Milltown’s run ends amid some controversy


Staff Writer

CAMDEN — In Sunday’s 7-6 win over the Nor-Gwyn Hawks, the Pennsylvania state champions, the Milltown Post 25 Maulers advanced to play on the final day of Mid-Atlantic Senior Legion Regions for the first time in team history.

“This is the furthest Milltown has ever been,” Milltown Post 25 head coach Glenn Fredericks said. “We’re very proud, but we don’t want it to end here.”

Unfortunately, it did.

The Milltown team came back on Monday and lost a controversial 10-7 contest to the host Brooklawn team (the same team Milltown had already defeated twice in state tournament play) to end their season in the regional tournament final.

Following the conclusion, Fredericks was anything but pleased with the way his team was treated throughout the tournament, both on and off the field, particularly in the final game.

“I’m not making any excuses, but they [Brooklawn] had every single advantage you could possibly have throughout this tournament,” Fredericks said. “We felt like we were playing Brooklawn every game with some of the things that were going against us. They wanted us out of here, and did everything they could to get the Brooklawn team through to the nationals.”

What Fredericks and the Maulers had in mind was a trip to the Senior Legion Nationals in South Dakota. After sending the Pennsylvania state champs packing, Milltown faced Brooklawn needing two wins to travel to the Nationals.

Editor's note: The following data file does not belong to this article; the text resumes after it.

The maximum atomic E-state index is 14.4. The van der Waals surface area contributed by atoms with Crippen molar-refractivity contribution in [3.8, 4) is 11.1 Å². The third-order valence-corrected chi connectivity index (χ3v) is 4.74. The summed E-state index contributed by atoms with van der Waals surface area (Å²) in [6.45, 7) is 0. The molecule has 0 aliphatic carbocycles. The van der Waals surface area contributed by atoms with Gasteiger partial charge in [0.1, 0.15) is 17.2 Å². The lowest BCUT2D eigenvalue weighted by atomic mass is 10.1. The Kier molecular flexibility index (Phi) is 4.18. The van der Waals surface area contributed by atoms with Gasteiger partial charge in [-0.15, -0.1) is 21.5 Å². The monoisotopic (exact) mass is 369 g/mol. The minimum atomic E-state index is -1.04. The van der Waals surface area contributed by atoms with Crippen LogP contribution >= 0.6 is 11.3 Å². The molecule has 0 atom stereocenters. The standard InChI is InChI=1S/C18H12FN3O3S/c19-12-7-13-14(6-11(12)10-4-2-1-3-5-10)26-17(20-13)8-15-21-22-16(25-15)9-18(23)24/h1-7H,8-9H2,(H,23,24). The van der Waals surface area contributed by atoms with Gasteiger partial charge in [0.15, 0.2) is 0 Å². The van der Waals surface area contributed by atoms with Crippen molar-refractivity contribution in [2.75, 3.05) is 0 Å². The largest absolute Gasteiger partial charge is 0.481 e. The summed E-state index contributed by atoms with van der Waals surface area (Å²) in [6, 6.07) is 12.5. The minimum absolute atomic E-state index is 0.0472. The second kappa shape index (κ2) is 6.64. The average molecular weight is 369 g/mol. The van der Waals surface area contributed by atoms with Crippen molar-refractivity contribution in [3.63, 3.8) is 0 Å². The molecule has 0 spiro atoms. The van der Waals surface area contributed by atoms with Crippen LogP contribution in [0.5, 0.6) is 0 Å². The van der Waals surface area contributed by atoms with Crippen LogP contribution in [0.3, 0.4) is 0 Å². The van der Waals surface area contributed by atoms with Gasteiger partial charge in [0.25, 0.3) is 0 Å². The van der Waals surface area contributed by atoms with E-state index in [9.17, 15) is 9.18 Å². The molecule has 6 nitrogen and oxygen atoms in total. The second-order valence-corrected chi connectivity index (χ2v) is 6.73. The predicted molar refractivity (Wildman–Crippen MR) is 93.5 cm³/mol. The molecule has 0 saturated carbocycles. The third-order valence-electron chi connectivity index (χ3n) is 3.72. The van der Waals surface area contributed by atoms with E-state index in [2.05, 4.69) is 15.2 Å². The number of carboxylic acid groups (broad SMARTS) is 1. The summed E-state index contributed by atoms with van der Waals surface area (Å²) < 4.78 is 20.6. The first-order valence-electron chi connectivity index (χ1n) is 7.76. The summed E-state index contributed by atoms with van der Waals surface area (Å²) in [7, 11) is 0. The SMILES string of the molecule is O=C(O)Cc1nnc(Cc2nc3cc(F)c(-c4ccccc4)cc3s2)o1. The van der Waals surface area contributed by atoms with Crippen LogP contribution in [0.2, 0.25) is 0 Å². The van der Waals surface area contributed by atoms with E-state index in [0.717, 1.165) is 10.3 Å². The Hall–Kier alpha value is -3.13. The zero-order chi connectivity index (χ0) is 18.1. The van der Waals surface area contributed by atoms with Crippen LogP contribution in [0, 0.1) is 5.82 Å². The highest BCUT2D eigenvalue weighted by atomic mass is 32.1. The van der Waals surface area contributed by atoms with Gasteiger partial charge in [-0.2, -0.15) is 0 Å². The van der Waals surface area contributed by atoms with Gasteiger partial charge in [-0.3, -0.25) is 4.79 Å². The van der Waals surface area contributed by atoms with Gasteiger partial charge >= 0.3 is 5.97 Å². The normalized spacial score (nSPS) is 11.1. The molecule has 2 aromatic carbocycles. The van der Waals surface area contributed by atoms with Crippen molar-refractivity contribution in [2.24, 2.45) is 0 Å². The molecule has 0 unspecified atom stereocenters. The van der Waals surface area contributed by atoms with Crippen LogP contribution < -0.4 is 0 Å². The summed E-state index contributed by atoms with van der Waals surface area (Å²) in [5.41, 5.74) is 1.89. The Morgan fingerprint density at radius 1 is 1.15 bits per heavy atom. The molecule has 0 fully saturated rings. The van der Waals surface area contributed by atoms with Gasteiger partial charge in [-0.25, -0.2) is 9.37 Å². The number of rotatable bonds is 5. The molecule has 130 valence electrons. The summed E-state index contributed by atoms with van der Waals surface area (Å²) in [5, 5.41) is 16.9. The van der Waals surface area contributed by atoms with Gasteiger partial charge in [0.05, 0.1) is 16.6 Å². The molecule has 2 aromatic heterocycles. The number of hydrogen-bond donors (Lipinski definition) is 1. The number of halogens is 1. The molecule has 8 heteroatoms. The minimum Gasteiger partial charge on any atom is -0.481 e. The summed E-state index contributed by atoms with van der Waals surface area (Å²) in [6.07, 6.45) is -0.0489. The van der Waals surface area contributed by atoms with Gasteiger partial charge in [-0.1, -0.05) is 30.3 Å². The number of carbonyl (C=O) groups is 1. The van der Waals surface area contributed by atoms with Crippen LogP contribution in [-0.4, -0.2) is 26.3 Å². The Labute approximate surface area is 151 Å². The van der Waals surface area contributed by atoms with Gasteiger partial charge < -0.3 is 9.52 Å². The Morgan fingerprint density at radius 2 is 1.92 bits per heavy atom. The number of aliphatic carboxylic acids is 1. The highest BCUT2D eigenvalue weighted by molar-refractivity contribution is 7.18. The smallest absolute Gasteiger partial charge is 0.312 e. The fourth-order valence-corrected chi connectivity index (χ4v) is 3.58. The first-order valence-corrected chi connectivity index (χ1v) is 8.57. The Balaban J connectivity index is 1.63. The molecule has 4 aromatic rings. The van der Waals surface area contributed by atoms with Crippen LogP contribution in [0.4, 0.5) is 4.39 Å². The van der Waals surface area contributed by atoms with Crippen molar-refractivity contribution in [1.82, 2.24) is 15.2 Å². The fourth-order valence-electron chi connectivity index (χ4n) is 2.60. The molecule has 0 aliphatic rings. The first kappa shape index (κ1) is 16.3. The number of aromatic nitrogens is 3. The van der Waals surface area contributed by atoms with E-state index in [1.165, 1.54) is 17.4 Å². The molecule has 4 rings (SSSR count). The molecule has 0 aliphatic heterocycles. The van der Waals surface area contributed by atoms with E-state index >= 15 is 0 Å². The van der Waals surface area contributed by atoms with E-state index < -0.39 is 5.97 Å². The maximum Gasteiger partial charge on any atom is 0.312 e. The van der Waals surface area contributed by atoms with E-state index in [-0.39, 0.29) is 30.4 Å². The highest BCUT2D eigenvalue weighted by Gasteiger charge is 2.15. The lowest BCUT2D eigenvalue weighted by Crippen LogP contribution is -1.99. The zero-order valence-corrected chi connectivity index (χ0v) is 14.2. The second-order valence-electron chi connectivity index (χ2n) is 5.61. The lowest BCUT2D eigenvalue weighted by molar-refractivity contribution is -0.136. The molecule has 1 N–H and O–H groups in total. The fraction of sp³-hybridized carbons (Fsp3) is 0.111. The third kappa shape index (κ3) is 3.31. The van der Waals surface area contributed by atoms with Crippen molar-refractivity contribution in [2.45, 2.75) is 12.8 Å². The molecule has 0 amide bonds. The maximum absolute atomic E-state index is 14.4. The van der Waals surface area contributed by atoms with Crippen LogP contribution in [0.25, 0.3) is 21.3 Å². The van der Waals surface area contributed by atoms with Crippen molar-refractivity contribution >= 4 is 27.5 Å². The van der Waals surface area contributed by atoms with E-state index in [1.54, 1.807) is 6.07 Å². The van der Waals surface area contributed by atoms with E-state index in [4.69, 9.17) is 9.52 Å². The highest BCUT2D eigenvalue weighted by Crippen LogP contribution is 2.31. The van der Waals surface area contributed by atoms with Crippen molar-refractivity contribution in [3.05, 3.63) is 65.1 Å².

But Monday’s first game didn’t go in Milltown’s favor, despite out-hitting the Brooklawn team 17-12.

“How do you out-hit a team like that and not win the game,” Fredericks said. “I know we were the better team, and that you can only beat a good team so many times. But this wasn’t the way for us to go out.”

Brooklawn was the beneficiary of a couple of questionable calls, the first of which came in the sixth inning. After Andy Anderson started a two-out rally with a double, slugger Chris Affinito was intentionally walked, setting up Drew Silver’s RBI single. Scott Dyckman then came to the plate and hit a slow dribbler down the first-base line. The first-base umpire immediately called the ball foul, seemingly ending the play.

But when Affinito rounded third and slowed up as he approached home plate, the Brooklawn pitcher threw the ball home, where Affinito was tagged. The home plate umpire then called Affinito out, claiming after the play that he had over-ruled the first-base umpire’s foul call.

But his explanation didn’t appease Fredericks.

“Once the ball is called foul, the play is dead,” he said. “Whether it was actually foul or not doesn’t even come into play. You can’t get an out once a foul ball is called.

“Plus, he made the call without even getting an appeal from the other team.”

Fredericks was even more upset when, upon questioning the call with the home plate umpire, he was told he could not protest the call or the game, and that if he didn’t return to the dugout, he would be tossed from the game, and the next one, if necessary.

“He wouldn’t even listen to me,” Fredericks said. “All he said was that he was going to run me out of the game.”

The other questionable call came on the game’s final play.

With Anderson, who was leading the nation in hits coming into the game and was already 4-for-5 on the day with a pair of doubles, coming up to the plate representing the tying run with two on and two outs, he was called out on a pitch that nearly hit his ankle.

“First of all, the second strike bounced in the dirt,” Fredericks said. “The catcher had to get out of the crouched position just to knock it down. And the guy calls it a strike.

“Then, on the last pitch, it almost hits him in the shin, and the guy rings him up and then sprints to the tunnel.”